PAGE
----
KOHALA COAST, HI.., August 6, 1999 -- Since Congress terminated NASA's Search for Extra-Terrestrial Intelligence program nearly six years ago, a number of grass-roots organizations have been striving to keep SETI science alive. Growing participation in SETI research by a wide range of dedicated amateurs has raised the bar as far as verification standards are concerned, according to Dr. H. Paul Shuch, executive director of the nonprofit SETI League, Inc. In an invited paper delivered at the Sixth International Bioastronomy Conference, Shuch today challenged his colleagues to come up with a clear, unambiguous definition of what constitutes interstellar contact.
"Laymen have the time, energy and enthusiasm to search in ways which the professional scientific community can not," according to Dr. Shuch. "However, there is valid concern as to whether those not schooled in the scientific method can do credible science. Premature announcement of an unverified contact especially could undermine the credibility and respectability not just of The SETI League's present Project Argus search, but of all SETI experiments. Thus, one of The SETI League's duties is to educate its members in scientific restraint."
"The question [of proof] is complicated by the fact that the general public … may make only a vague distinction between proof and faith," Shuch's paper continues. "The spectrum of human skepticism vs. gullibility encompasses a wide range of extremes, characterized by diverse viewpoints ranging from 'of course they exist -- we couldn't possibly be alone!' to 'I'll believe in the existence of intelligent extra-terrestrials only when one walks up and shakes my hand.' We must take pains to prevent such declarations of faith from clouding the judgment of our SETIzens."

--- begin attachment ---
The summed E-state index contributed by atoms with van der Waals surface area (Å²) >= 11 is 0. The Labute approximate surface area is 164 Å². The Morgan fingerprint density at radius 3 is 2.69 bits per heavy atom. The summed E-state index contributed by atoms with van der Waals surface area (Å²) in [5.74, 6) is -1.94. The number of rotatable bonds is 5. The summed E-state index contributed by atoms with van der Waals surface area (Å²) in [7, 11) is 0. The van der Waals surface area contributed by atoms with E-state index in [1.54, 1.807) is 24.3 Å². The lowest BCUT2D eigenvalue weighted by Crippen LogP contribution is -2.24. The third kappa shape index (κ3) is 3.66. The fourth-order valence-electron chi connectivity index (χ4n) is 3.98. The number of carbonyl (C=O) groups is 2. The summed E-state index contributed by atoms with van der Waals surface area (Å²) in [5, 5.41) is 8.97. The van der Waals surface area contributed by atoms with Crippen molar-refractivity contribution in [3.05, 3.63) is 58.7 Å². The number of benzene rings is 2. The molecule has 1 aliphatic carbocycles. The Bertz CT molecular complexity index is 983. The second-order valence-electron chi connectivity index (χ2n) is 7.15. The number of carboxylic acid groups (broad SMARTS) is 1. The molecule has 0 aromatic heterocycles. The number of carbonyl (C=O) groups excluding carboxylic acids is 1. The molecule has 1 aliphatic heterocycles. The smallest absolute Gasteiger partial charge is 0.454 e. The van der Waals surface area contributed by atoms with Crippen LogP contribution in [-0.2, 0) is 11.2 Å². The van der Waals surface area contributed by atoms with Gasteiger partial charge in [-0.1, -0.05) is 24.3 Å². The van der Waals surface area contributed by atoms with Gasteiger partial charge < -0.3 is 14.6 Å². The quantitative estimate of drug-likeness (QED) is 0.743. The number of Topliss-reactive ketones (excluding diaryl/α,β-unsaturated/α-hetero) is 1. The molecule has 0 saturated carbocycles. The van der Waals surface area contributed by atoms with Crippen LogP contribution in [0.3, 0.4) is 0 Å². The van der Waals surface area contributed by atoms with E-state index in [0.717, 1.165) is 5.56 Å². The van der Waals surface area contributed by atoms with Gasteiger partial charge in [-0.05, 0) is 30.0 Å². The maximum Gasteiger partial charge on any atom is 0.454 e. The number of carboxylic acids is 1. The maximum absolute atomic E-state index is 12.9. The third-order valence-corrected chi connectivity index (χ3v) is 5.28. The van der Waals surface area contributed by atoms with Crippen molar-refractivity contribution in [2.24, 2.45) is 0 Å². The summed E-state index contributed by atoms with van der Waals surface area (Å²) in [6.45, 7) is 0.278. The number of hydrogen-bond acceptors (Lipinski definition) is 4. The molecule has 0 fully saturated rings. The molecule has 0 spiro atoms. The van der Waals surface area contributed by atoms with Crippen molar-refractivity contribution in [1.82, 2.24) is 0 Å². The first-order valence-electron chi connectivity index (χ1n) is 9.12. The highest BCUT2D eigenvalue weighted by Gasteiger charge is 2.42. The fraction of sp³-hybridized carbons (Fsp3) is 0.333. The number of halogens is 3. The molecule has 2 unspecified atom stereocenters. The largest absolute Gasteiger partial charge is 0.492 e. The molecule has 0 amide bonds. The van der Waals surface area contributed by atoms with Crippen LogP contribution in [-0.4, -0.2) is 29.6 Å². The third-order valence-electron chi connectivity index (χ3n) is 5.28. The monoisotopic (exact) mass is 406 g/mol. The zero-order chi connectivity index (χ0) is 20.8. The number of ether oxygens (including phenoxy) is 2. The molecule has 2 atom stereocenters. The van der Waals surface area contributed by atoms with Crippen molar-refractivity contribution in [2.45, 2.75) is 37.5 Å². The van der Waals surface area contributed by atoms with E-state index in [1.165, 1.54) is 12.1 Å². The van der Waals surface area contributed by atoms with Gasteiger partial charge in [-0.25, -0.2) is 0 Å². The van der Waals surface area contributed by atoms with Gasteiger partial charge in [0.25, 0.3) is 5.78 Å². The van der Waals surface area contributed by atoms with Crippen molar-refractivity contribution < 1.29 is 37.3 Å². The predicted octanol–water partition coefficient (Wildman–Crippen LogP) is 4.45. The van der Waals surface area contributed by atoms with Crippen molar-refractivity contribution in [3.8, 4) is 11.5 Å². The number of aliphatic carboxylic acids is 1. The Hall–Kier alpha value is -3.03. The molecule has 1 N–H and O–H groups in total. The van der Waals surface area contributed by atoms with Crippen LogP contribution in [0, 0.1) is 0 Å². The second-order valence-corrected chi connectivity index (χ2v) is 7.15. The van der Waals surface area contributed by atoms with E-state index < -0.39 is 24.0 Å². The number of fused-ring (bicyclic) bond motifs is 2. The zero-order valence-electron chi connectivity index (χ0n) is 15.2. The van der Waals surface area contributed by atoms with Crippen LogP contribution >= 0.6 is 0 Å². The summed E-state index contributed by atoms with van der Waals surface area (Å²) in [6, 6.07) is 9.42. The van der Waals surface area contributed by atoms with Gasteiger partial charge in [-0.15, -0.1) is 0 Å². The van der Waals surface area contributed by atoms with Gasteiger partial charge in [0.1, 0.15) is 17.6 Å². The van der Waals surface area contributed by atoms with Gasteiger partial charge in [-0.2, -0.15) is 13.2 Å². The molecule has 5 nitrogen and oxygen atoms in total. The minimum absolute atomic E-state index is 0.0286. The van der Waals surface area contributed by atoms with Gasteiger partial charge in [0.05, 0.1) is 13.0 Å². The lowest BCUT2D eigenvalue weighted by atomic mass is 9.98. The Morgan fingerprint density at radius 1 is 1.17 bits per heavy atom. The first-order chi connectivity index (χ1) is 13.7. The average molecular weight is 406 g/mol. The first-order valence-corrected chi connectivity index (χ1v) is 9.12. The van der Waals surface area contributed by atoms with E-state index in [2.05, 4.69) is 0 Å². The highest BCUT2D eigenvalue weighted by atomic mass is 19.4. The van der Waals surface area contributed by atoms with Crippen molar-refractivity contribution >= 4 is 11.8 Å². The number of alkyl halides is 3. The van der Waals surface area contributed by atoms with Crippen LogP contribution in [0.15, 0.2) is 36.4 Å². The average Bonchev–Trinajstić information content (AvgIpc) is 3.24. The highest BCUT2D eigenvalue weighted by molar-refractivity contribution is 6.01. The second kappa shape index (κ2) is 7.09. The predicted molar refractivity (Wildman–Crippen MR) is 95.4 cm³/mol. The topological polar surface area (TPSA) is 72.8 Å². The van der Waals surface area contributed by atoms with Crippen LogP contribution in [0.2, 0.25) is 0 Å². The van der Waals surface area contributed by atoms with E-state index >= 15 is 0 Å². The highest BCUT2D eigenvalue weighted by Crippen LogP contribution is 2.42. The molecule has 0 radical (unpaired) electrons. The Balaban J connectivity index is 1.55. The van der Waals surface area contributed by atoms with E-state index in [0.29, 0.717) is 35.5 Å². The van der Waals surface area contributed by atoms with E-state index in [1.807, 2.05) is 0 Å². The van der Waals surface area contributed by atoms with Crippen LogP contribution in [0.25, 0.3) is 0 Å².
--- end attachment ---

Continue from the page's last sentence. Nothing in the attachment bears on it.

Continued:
SETI scientists seek to determine through microwave and optical measurements whether humankind is alone in the universe. Since Congress terminated NASA's SETI funding in 1993, The SETI League and other scientific groups have been attempting to privatize the research. Experimenters interested in participating in the search for intelligent alien life, or citizens wishing to help support it, should email to join_at_setileague_dot_org, check the SETI League Web site at http://www.setileague.org/, send a fax to +1 (201) 641-1771, or contact The SETI League, Inc. membership hotline at +1 (800) TAU-SETI. Be sure to provide us with a postal address to which we will mail further information. The SETI League, Inc. is a membership-supported, non-profit [501(c)(3)], educational and scientific corporation dedicated to the electromagnetic Search for Extra-Terrestrial Intelligence.
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